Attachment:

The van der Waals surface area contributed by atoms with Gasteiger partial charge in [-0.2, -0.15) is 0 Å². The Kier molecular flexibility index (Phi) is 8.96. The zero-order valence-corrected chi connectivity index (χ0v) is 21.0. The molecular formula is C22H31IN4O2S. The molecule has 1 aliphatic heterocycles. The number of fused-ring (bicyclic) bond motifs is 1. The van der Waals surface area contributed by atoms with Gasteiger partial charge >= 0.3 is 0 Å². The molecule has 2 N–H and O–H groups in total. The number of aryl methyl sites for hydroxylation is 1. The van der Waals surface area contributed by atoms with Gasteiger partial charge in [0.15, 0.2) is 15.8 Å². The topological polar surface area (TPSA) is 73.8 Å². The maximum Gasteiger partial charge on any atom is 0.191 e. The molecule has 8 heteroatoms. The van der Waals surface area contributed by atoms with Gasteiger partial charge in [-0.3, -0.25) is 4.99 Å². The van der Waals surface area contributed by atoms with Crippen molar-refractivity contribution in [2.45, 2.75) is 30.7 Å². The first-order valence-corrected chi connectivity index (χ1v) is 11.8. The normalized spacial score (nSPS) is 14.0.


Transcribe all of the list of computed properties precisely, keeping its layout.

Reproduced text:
The van der Waals surface area contributed by atoms with Gasteiger partial charge in [-0.2, -0.15) is 0 Å². The Kier molecular flexibility index (Phi) is 8.96. The zero-order valence-corrected chi connectivity index (χ0v) is 21.0. The molecular formula is C22H31IN4O2S. The molecule has 1 aliphatic heterocycles. The number of fused-ring (bicyclic) bond motifs is 1. The van der Waals surface area contributed by atoms with Gasteiger partial charge >= 0.3 is 0 Å². The molecule has 2 N–H and O–H groups in total. The number of aryl methyl sites for hydroxylation is 1. The van der Waals surface area contributed by atoms with Gasteiger partial charge in [0.15, 0.2) is 15.8 Å². The topological polar surface area (TPSA) is 73.8 Å². The maximum Gasteiger partial charge on any atom is 0.191 e. The molecule has 8 heteroatoms. The van der Waals surface area contributed by atoms with Gasteiger partial charge in [-0.3, -0.25) is 4.99 Å². The van der Waals surface area contributed by atoms with Crippen molar-refractivity contribution in [2.45, 2.75) is 30.7 Å². The first-order valence-corrected chi connectivity index (χ1v) is 11.8. The normalized spacial score (nSPS) is 14.0.